Accessibility navigation


Communicating complex ecological models to non-scientist end users

Cartwright, S. J., Bowgen, K. M., Collop, C., Hyder, K., Nabe-Nielsen, J., Stafford, R., Stillman, R. A., Thorpe, R. B. and Sibly, R. M. (2016) Communicating complex ecological models to non-scientist end users. Ecological Modelling, 338. pp. 51-59. ISSN 0304-3800

[img]
Preview
Text (Open Access) - Published Version
· Available under License Creative Commons Attribution Non-commercial No Derivatives.
· Please see our End User Agreement before downloading.

1MB

It is advisable to refer to the publisher's version if you intend to cite from this work. See Guidance on citing.

To link to this item DOI: 10.1016/j.ecolmodel.2016.07.012

Abstract/Summary

Complex computer models are used to predict how ecological systems respond to changing environmental conditions or management actions. Communicating these complex models to non-scientists is challenging, but necessary, because decision-makers and other end users need to understand, accept, and use the models and their predictions. Despite the importance of communicating effectively with end users, there is little guidance available as to how this may be achieved. Here, we review the challenges typically encountered by modellers attempting to communicate complex models and their outputs to managers and other non-scientist end users. We discuss the implications of failing to communicate effectively in each case. We then suggest a general approach for communicating with non-scientist end users. We detail the specific elements to be communicated using the example of individual-based models, which are widely used in ecology. We demonstrate that despite their complexity, individual-based models have characteristics that can facilitate communication with non-scientists. The approach we propose is based on our experiences and methods used in other fields, but which until now have not been synthesised or made broadly available to ecologists. Our aim is to facilitate the process of communicating with end users of complex models and encourage more modellers to engage in it by providing a structured approach to the communication process. We argue that developing measures of the effectiveness of communication with end users will help increase the impact of complex models in ecology.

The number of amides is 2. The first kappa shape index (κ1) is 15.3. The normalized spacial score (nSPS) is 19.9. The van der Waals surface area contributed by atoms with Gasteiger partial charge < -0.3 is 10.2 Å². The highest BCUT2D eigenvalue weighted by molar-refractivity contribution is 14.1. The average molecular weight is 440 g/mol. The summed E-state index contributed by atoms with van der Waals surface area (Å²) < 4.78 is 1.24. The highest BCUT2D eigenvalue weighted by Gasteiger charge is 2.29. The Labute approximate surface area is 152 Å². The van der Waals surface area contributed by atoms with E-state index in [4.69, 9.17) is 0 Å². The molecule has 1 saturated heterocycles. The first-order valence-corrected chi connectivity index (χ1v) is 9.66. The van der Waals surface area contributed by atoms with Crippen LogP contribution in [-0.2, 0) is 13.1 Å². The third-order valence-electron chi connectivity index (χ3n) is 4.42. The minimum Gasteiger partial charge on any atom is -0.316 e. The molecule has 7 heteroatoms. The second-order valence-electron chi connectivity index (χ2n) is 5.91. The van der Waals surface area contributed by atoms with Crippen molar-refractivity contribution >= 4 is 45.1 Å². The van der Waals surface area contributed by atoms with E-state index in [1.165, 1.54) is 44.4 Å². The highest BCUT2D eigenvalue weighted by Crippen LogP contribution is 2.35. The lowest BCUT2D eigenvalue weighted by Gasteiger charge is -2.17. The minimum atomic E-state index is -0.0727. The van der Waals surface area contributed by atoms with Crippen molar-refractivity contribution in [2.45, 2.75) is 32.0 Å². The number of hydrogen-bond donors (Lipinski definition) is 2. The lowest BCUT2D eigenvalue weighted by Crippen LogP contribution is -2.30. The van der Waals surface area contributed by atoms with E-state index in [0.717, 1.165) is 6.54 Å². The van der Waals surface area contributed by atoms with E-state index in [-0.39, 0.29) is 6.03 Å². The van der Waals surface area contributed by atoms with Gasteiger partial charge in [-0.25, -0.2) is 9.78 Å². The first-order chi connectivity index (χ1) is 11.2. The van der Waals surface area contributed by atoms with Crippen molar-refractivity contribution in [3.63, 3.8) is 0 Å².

Item Type:Article
Refereed:Yes
Divisions:Faculty of Life Sciences > School of Biological Sciences > Ecology and Evolutionary Biology
ID Code:66391
Publisher:Elsevier

Downloads

Downloads per month over past year

University Staff: Request a correction | Centaur Editors: Update this record

Page navigation